Crafting a Cross Examination with Tom Withers

Atlanta attorney Tom Withers shares how he emphasizes organization in his pre-trial preparation to ensure every testimony makes an impact.

At the heart of Tom Wither’s law practice is an emphasis on honesty. Whether trying civil or criminal cases, he tries to give each of his clients a clear roadmap of what to expect – never guaranteeing or overpromising.

“The attorney-client interactions are the bread and butter of what we do,” Withers said. “My view is that I always want to be truthful, candid and plain spoken with my clients.”

It takes detailed organization to communicate clearly with clients. That’s why Withers uses everything from trial notebooks to jury consultants to ensure he has a clear course ahead in every trial.

In this episode, Scott and Withers discuss what lawyers need to do to best prepare before they put a witness up for cross-examination. Withers also shares how to transform a case from a box of documents to a compelling narrative.

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Preparing For Testimony

Many lawyers may view trial preparation as something done exclusively at their desk. But, for Withers, it’s a priority to ensure everyone feels prepared – including witnesses.

Withers spends hours upon hours with his clients preparing their testimony for deposition and then at trial.

“That means going over the record so that you as a lawyer have a good idea of what they say,” Withers said. “And then the testimony breathes life into those records.”

One of the best things a lawyer can do is spend the time with the documents of the case. Withers believes it’s important that lawyers learn to distill those documents down into something a jury can understand.

Essence of case

“I would be completely happy as an AUSA with a box of documents reviewing those with an FBI agent and distilling down the ‘hot documents’ that we thought we needed to have organized. You learn from those documents what the essence of your case is.”

Once it comes to trial, Withers uses his own special strategy to ensure he hits every mark while examining a witness. He outlines both his direct and cross examinations into ‘chapters’. One chapter may be ‘background information’, another ‘offense conduct’.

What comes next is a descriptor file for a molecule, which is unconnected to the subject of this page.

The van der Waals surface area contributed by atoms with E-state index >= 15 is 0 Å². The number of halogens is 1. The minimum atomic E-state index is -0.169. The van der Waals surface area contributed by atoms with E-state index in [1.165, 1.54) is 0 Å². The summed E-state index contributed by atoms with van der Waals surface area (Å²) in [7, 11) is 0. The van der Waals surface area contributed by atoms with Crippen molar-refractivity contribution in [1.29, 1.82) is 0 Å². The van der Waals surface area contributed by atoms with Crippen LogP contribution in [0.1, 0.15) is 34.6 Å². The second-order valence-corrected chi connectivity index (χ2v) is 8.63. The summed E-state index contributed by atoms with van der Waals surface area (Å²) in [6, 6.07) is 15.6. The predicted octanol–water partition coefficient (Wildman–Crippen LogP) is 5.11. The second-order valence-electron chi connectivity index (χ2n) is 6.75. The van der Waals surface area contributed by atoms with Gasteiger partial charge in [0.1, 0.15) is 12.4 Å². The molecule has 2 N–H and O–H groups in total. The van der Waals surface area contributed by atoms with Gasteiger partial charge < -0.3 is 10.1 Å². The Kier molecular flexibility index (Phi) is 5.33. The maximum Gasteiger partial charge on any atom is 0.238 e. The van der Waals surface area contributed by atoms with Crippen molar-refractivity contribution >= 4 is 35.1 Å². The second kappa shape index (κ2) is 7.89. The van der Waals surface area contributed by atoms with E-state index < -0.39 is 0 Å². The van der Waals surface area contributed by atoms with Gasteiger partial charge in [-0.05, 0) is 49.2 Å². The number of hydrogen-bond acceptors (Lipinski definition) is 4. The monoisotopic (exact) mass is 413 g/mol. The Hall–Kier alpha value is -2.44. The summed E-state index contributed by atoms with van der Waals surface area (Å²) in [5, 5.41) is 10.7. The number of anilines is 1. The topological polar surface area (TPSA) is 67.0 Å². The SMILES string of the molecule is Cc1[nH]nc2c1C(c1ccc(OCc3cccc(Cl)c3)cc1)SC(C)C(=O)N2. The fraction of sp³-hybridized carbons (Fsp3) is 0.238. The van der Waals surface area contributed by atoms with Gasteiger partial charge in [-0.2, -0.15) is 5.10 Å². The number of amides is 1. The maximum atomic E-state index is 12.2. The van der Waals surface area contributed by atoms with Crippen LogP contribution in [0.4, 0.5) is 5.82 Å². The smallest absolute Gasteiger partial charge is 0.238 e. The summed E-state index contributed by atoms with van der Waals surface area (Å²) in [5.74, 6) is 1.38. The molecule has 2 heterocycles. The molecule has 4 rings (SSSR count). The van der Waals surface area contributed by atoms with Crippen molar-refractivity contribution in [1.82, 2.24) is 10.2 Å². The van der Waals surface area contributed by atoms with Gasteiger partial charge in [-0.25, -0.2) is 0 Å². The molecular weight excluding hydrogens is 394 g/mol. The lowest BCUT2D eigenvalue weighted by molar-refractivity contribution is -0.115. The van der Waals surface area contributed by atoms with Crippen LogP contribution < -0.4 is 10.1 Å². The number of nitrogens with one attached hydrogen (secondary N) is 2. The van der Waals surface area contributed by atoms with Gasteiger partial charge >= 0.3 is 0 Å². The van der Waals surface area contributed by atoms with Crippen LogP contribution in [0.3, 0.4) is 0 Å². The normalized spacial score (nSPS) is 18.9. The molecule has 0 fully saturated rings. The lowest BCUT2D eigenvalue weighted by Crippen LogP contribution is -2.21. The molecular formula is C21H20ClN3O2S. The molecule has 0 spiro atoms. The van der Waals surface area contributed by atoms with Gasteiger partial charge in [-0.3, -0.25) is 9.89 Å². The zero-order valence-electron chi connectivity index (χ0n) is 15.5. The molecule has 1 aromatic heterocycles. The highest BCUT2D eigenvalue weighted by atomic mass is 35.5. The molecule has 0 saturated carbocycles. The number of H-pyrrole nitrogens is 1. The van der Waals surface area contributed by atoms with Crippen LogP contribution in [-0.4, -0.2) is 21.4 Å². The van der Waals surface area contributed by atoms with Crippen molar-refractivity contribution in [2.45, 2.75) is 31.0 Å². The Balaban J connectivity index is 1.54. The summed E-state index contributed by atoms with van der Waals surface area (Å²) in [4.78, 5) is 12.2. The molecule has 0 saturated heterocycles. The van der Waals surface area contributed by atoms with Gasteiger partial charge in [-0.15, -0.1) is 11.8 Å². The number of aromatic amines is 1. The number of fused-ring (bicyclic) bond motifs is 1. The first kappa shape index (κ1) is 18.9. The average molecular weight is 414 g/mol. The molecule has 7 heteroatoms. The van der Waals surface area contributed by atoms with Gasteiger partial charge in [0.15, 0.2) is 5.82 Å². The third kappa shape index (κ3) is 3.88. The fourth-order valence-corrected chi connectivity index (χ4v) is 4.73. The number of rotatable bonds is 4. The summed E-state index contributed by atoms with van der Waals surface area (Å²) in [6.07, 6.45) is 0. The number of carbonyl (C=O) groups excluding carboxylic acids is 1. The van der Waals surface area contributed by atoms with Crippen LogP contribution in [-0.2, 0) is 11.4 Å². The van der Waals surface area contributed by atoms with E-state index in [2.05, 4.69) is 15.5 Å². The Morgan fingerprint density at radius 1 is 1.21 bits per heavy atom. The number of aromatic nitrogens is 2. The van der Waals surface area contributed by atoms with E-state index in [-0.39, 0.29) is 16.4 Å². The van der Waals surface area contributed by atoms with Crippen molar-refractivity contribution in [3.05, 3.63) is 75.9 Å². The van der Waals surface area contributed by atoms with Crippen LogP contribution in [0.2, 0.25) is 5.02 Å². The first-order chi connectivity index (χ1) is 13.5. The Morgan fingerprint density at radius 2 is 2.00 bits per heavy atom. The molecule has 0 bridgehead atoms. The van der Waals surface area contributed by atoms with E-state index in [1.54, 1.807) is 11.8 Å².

Before he begins cross examination, he organizes the chapters into separate folders in front of him. In each one of them, he writes out every question he wants to ask and the answer he wants to get out of that question.

If any answers strike Withers as inconsistent, he’s able to correct the record right then and there. “In state court, you don’t have to lay the foundation for cross-examination for prior inconsistent statements like you used to. So, you’ll bash that witness with the prior inconsistent statement right off the bat when they veer from earlier testimony,” he said.

Withers emphasized that each lawyer will have their own way to prepare. You may not need to write out every question, but you should work to find out which organizational method will work best for you.

“This is just what works for me,” Withers said. “I find it an effective way to conduct cross-examination.”

Using Demonstratives To Your Advantage

It’s important to make sure any exhibits or demonstratives you bring forth for the jury are clear, not distracting. Withers works with a consultant to ensure each exhibit runs smoothly.

“It takes a lot of work and effort, but it’s very very effective to be able to play or display a snippet while you are in trial,” he said. “It’s important to be able to use those documents for cross examination and hit the witness with their prior testimony or prior statement immediately.”

Technological difficulties can often derail these exhibits and therefore slow the momentum of a trial. But, Withers says lawyers need to be prepared to move forward.

Technological issue

“You’re always going to run into a technological issue, even when you’re well-prepared,” he said. “Instead of looking disgusted and sitting there waiting for something to go on, you have to be willing to move easily to the next topic

Even when it does work, many lawyers do not make a significant record of what a witness is reviewing during a deposition. The result is often a confusing piece of document that is little help when you need it for trial or mediation.

“You’re conducting your examination in a civil deposition with an eye towards that witness’ testimony at a trial,” he argued. “So if you don’t have your witness’ testimony tied to an exhibit, then when you get to trial, and you’re trying to tie that document to this witness, it’s a mess. It needs to be apparent what the witness is referring to.”

In order for any examination with exhibits to be effective, you need to be on the same page as whomever is assisting with your audiovisuals. Take the time to go over each exhibit and when they should appear.

“I want the jury to believe that we are well-organized and well-prepared. I think it brings another level to your ability to effectively present your case if you properly use audiovisual or demonstrative aides.”

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